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Beyond sight or hearing

| With lone cries that wander Of human annoyance,

Now hither, now yonder, The little fount gushes,

Like souls doomed of old First smoothly, then dashes

To a mild purgatory; And gurgles and fashes,

But through noonlight and moonlight To the maples and ashes

The little fount tinkles Confiding its joyance ;

Its silver saints'-bells, Unconscious confiding,

That no sprite ill-boding Then, silent and glossy,

May make his abode in
Slips winding and hiding

Those innocent dells.
Through alder-stems mossy,
Through gossamer roots

IV.
Fine as nerves,
That tremble, as shoots

"T is a woodland enchanted ! Through their magnetized curves When the phebe scarce whistles The allurement delicious

Once an hour to his fellow, Of the water's capricious

And, where red lilies flaunted, Thrills, gushes, and swerves.

Balloons from the thistles

Tell summer's disasters,
II.

The butterflies yellow,

As caught in an eddy 'Tis a woodland enchanted !

Of air's silent ocean,
I am writing no fiction ;

Sink, waver, and steady
And this fount, its sole danghter, O'er goats'-beard and asters,
To the woodland was granted

Like souls of dead flowers,
To pour holy water

With aimless emotion Anil win benediction ;

Still lingering unready In summer-noon flushes,

To leave their old bowers ; When all the wood hushes,

And the fount is no dumber, Blue dragon-flies knitting

But still gleams and flashes, To and fro in the sun,

And gurgles and plashes, With sidelong jerk fitting

To the measure of summer ; Sink down on the rushes,

The butterflies hear it, And, motionless sitting,

And spell-bound are holden, Hear it bubble and run,

Still balancing near it
Hear its low inward singing,

O'er the goats'-beard so golden.
With level wings swinging
On green tasselled rushes,
To dream in the sun.

'T is a woodland enchanted !
III.

A vast silver willow,

I know not how planted, 'T is a woodland enchanted!

(This wood is enchanted, The great August noonlight,

And full of surprises) Through myriad rifts slanted,

Stands stemming a billow, Leaf and bole thickly sprinkles

A motionless billow With flickering goid;

Of ankle-deep mosses ; There, in warm August gloaming, Two great roots it crosses With quick, silent brightenings, To make a round basin, From meadow-lands roaming,

And there the Fount rises; The firefly twinkles

Ah, too pure a mirror His fitful heat-lightnings;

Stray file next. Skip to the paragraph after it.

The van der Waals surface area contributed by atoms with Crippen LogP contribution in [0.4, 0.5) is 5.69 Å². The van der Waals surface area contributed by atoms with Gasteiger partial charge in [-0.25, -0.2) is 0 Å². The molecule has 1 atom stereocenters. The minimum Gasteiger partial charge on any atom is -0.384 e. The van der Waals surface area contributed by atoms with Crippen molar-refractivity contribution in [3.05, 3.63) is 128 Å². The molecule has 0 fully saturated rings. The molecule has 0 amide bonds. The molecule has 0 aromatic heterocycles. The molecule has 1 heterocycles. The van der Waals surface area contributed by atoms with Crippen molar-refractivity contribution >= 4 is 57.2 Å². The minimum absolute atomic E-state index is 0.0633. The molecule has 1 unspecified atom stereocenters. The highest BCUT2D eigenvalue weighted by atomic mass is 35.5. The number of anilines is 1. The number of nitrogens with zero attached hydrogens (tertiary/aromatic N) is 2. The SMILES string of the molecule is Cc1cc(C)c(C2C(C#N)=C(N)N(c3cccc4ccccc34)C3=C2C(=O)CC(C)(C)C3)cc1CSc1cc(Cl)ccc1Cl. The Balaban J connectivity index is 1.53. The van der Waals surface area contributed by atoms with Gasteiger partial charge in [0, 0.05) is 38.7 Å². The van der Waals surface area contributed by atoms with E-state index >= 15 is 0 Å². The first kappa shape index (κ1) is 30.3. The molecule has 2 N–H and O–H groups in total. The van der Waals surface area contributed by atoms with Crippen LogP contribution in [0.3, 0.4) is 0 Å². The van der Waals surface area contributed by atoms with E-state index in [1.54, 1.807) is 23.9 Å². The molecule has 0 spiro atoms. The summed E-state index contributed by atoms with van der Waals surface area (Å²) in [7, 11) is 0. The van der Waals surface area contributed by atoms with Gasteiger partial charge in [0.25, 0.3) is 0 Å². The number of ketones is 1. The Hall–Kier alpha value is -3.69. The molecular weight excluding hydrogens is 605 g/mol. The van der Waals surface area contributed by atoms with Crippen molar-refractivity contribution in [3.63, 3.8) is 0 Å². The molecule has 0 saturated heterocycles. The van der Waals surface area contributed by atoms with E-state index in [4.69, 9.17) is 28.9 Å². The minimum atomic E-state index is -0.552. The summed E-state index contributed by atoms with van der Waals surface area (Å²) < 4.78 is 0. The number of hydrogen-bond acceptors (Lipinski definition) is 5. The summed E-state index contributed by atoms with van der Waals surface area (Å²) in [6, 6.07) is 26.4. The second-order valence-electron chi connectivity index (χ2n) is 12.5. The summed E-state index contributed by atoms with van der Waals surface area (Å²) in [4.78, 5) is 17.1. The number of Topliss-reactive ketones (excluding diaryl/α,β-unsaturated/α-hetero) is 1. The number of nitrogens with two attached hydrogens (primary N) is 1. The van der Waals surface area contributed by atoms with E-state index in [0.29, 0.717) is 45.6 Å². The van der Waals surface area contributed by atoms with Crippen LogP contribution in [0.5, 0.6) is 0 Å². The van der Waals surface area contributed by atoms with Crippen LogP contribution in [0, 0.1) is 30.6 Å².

For one sick of error There the magical moonlight

To see his sad face in ! With meek, saintly glory

No dew-drop is stiller Steeps suminit and wold;

In its lupin-leaf setting There whippoorwills plain in the soli- Than this water moss-bounded; tudes hoary

But a tiny sand-pillar

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From the bottom keeps jetting,
And mermaid ne'er sounded
Through the wreaths of a shell,
Down amid crimson dulses
In some dell of the ocean,
A melody sweeter
Than the delicate pulses,
The soft, noiseless metre,
The pause and the swell
Of that musical motion;
I recall it, not see it;
Could vision be clearer ?
Half I'm fain to draw nearer,
Half tempted to flee it;
The sleeping Past wake not,
Beware!
One forward step take not,
Ah! break not
That quietude rare !
By my step unaffrighted
A thrush hops before it,
And o'er it
A birch hangs delighted,
Dipping, dipping, dipping its tremu.

lous hair;
Pure as the fountain, once
I came to the place,
(How dare I draw nearer ?)
I bent o'er its mirror,
And saw a child's face
Mid locks of bright gold in it;
Yes, pure as this fountain once-
Since, how much error!
Too holy a mirror
For the man to behold in it
His harsh, bearded countenance !

It shapes as it pleases, Unharmed by the breezes, Its fine hanging gardens ? Hast those in thy keeping, And canst not uncover, Enchantedly sleeping, The old shade of thy lover? It is there! I have found it ! He wakes, the long sleeper! The pool is grown deeper, The sand dance is ending, The white floor sinks, blending With skies that below me Are deepening and bending, And a child's face alone That seems not to know me, With hair that fades golden In the heaven-glow round it, Looks up at my own; Ah, glimpse through the portal That leads to the throne, That opes the child's olden Regions Elysian! Ah, too holy vision For thy skirts to be holden By soiled hand of mortal! It wavers, it scatters, 'Tis gone past recalling! A tear's sudden falling The magic cup shatters, Breaks the spell of the waters, And the sand cone once more, With a ceaseless renewing, Its dance is pursuing On the silvery floor, O'er and o'er, With a noiseless and ceaseless renewing.

VI.

VII.

'T is a woodland enchanted !
Ah, fly unreturning!
Yet stay; -
"T is a woodland enchanted,
Where wonderful chances
Have sway ;
Luck flees from the cold one
But leaps to the bold one
Half-way;
Why should I be daunted ?
Still the smooth mirror glances,